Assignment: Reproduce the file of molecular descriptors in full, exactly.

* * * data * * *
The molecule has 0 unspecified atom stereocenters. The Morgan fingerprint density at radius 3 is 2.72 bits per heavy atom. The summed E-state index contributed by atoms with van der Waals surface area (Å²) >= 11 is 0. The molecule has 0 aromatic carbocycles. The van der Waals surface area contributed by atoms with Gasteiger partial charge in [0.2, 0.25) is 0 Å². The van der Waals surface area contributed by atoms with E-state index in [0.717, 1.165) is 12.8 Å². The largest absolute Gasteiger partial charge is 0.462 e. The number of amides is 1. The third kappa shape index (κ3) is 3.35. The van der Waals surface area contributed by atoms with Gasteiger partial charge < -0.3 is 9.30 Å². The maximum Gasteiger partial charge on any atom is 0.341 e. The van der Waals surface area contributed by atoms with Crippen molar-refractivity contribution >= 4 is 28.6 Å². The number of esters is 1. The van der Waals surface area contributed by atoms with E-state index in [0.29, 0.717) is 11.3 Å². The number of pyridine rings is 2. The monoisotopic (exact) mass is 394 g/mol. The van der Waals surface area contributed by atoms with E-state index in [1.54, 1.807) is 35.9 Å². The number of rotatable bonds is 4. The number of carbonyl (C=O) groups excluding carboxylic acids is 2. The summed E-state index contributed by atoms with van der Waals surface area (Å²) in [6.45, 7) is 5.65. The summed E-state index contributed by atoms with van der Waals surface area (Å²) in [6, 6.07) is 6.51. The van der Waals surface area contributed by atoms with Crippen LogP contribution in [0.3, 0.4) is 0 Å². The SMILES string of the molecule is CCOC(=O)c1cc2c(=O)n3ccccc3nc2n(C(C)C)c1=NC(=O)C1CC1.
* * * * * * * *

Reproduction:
The molecule has 0 unspecified atom stereocenters. The Morgan fingerprint density at radius 3 is 2.72 bits per heavy atom. The summed E-state index contributed by atoms with van der Waals surface area (Å²) >= 11 is 0. The molecule has 0 aromatic carbocycles. The van der Waals surface area contributed by atoms with Gasteiger partial charge in [0.2, 0.25) is 0 Å². The van der Waals surface area contributed by atoms with E-state index in [0.717, 1.165) is 12.8 Å². The largest absolute Gasteiger partial charge is 0.462 e. The number of amides is 1. The third kappa shape index (κ3) is 3.35. The van der Waals surface area contributed by atoms with Gasteiger partial charge < -0.3 is 9.30 Å². The maximum Gasteiger partial charge on any atom is 0.341 e. The van der Waals surface area contributed by atoms with Crippen molar-refractivity contribution >= 4 is 28.6 Å². The number of esters is 1. The van der Waals surface area contributed by atoms with E-state index in [0.29, 0.717) is 11.3 Å². The number of pyridine rings is 2. The monoisotopic (exact) mass is 394 g/mol. The van der Waals surface area contributed by atoms with E-state index in [1.54, 1.807) is 35.9 Å². The number of rotatable bonds is 4. The number of carbonyl (C=O) groups excluding carboxylic acids is 2. The summed E-state index contributed by atoms with van der Waals surface area (Å²) in [6.45, 7) is 5.65. The summed E-state index contributed by atoms with van der Waals surface area (Å²) in [6, 6.07) is 6.51. The van der Waals surface area contributed by atoms with Crippen LogP contribution in [0.3, 0.4) is 0 Å². The SMILES string of the molecule is CCOC(=O)c1cc2c(=O)n3ccccc3nc2n(C(C)C)c1=NC(=O)C1CC1.